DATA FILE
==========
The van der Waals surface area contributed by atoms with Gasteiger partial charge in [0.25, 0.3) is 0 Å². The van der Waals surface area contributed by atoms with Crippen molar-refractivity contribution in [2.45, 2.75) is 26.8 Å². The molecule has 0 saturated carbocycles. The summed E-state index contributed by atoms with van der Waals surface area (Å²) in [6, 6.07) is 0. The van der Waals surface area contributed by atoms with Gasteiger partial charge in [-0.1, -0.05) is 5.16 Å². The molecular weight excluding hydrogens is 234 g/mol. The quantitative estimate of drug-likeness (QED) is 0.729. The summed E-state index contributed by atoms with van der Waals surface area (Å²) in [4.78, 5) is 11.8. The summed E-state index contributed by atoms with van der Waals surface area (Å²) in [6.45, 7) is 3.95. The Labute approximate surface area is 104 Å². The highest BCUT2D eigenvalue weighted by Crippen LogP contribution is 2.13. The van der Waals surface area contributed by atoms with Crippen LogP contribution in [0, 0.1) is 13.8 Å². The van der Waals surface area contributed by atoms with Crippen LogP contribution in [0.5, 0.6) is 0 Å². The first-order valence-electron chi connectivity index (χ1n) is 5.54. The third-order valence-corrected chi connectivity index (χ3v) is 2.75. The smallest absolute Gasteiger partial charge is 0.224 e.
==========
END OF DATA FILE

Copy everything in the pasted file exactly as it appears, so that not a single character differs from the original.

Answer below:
The van der Waals surface area contributed by atoms with Gasteiger partial charge in [0.25, 0.3) is 0 Å². The van der Waals surface area contributed by atoms with Crippen molar-refractivity contribution in [2.45, 2.75) is 26.8 Å². The molecule has 0 saturated carbocycles. The summed E-state index contributed by atoms with van der Waals surface area (Å²) in [6, 6.07) is 0. The van der Waals surface area contributed by atoms with Gasteiger partial charge in [-0.1, -0.05) is 5.16 Å². The molecular weight excluding hydrogens is 234 g/mol. The quantitative estimate of drug-likeness (QED) is 0.729. The summed E-state index contributed by atoms with van der Waals surface area (Å²) in [4.78, 5) is 11.8. The summed E-state index contributed by atoms with van der Waals surface area (Å²) in [6.45, 7) is 3.95. The Labute approximate surface area is 104 Å². The highest BCUT2D eigenvalue weighted by Crippen LogP contribution is 2.13. The van der Waals surface area contributed by atoms with Crippen LogP contribution in [0, 0.1) is 13.8 Å². The van der Waals surface area contributed by atoms with Crippen LogP contribution in [0.5, 0.6) is 0 Å². The first-order valence-electron chi connectivity index (χ1n) is 5.54. The third-order valence-corrected chi connectivity index (χ3v) is 2.75. The smallest absolute Gasteiger partial charge is 0.224 e.